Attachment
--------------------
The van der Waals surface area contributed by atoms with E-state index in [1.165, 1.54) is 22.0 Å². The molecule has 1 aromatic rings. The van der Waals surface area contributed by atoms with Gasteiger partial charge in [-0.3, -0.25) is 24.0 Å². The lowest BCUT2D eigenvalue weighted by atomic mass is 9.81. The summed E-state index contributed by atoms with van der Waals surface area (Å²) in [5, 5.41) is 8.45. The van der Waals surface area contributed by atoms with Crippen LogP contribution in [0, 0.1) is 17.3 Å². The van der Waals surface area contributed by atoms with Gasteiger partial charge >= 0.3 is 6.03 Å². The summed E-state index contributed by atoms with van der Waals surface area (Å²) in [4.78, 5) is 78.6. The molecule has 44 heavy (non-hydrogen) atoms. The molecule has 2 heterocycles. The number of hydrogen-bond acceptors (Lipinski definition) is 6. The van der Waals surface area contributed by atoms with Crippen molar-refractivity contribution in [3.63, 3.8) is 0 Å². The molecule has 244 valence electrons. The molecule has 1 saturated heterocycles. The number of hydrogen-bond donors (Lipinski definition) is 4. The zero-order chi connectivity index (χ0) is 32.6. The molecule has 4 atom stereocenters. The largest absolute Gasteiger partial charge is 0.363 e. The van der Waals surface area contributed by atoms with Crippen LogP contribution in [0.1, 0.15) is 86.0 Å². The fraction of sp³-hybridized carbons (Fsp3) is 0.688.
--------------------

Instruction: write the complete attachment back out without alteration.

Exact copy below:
The van der Waals surface area contributed by atoms with E-state index in [1.165, 1.54) is 22.0 Å². The molecule has 1 aromatic rings. The van der Waals surface area contributed by atoms with Gasteiger partial charge in [-0.3, -0.25) is 24.0 Å². The lowest BCUT2D eigenvalue weighted by atomic mass is 9.81. The summed E-state index contributed by atoms with van der Waals surface area (Å²) in [5, 5.41) is 8.45. The van der Waals surface area contributed by atoms with Crippen LogP contribution in [0, 0.1) is 17.3 Å². The van der Waals surface area contributed by atoms with Gasteiger partial charge >= 0.3 is 6.03 Å². The summed E-state index contributed by atoms with van der Waals surface area (Å²) in [4.78, 5) is 78.6. The molecule has 44 heavy (non-hydrogen) atoms. The molecule has 2 heterocycles. The number of hydrogen-bond acceptors (Lipinski definition) is 6. The van der Waals surface area contributed by atoms with Crippen molar-refractivity contribution in [3.63, 3.8) is 0 Å². The molecule has 244 valence electrons. The molecule has 1 saturated heterocycles. The number of hydrogen-bond donors (Lipinski definition) is 4. The zero-order chi connectivity index (χ0) is 32.6. The molecule has 4 atom stereocenters. The largest absolute Gasteiger partial charge is 0.363 e. The van der Waals surface area contributed by atoms with Crippen LogP contribution in [0.1, 0.15) is 86.0 Å². The fraction of sp³-hybridized carbons (Fsp3) is 0.688.